Oh hey! It looks like LISA is still alive, now dubbed New Gravitational wave Observatory or NGO: http://sci.esa.int/science-e/www/object/index.cfm?fobjectid=50141

Theyr'e still giving roughly the same frequency range as LISA. I wonder what they sacrificed to cut down on costs. The first thing I notice is that it isn't 3 equal vessels, but a mothership and two daughterships that talk only to the mother. So instead of a triangle, it's a V. Not sure what that implies for sensitivity. Here's hoping we still get our gravitational observatory!

What are the adjustments to Kepler's Laws when orbiting near a black hole?

None, Bernard. It doesn't matter if the gravity is produced by a star or a black hole or any other mass of the same size.

The changes you get near a black hole are the same (though potentially far greater magnitude) are similar to those mercury gets because it is close to our sun.

" What do 3D waves look like? "

You need a 4D piece of paper to illustrate that.

"Do they really behave like the threads in a woven fabric?"

There's also longitudinal waves. They are "normal" waves (i.e. 2D) but don't behave like threads in a woven fabric.

Leave it to press to mess everything with fancy titles. Gravitational waves weren't spotted! Orbital decays were. But that's not really news, since even the article says that it has been observed before. What is cool with this binary is that the period is really small.. only 13 minutes and thus is great for observation and mapping. But not, they haven't observed any waves.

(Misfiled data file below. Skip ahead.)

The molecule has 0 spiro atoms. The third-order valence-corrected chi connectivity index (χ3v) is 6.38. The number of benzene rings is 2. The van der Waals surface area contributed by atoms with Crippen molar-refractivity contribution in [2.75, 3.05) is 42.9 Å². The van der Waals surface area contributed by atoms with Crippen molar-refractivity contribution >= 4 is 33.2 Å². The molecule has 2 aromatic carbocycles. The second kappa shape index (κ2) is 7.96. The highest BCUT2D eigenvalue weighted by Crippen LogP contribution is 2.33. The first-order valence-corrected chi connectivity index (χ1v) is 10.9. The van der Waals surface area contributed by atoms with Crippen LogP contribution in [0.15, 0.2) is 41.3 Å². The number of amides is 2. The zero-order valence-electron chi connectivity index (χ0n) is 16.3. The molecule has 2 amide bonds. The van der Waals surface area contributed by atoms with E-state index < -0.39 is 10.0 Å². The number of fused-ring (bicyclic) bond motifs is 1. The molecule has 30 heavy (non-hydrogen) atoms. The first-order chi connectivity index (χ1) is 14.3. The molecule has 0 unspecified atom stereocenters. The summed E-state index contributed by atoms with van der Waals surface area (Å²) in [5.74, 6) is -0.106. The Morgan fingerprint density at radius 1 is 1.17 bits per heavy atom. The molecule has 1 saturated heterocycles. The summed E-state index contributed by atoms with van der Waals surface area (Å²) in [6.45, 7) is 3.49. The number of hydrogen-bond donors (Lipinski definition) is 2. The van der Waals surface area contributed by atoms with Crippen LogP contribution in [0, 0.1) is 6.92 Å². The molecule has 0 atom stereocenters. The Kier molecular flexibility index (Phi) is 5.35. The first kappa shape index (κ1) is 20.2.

By Sinisa Lazarek (not verified) on 29 Aug 2012 #permalink

Orbital decay in free space hasn't been seen before. A geostationary satellite doesn't undergo orbital decay. It needs thrusters because the rotating masses of the rest of the solar system mess up the simple orbital we want to keep it geostationary, but it doesn't decay.

These stars are much further apart.

If there are gravitaional waves, they will be taking energy out of the system (rather like the obscure mechanism that is causing the moon to fly away from us at some cm per year, the energy coming from the rotation of the earth) and therefore, despite the absence of any dense atmosphere to run in to, the system will decay.

@ Wow

"Orbital decay in free space hasn’t been seen before"

from the above BBC article: "In principle, any two massive objects orbiting one another can emit gravitational waves, slowly losing the momentum of their orbits into the waves.
The effect is to slightly change the size of the orbits, and the time it takes to complete them. A measurement of a minuscule change in the orbits of rapidly rotating neutron stars called pulsars garnered the 1993 Nobel Prize in physics."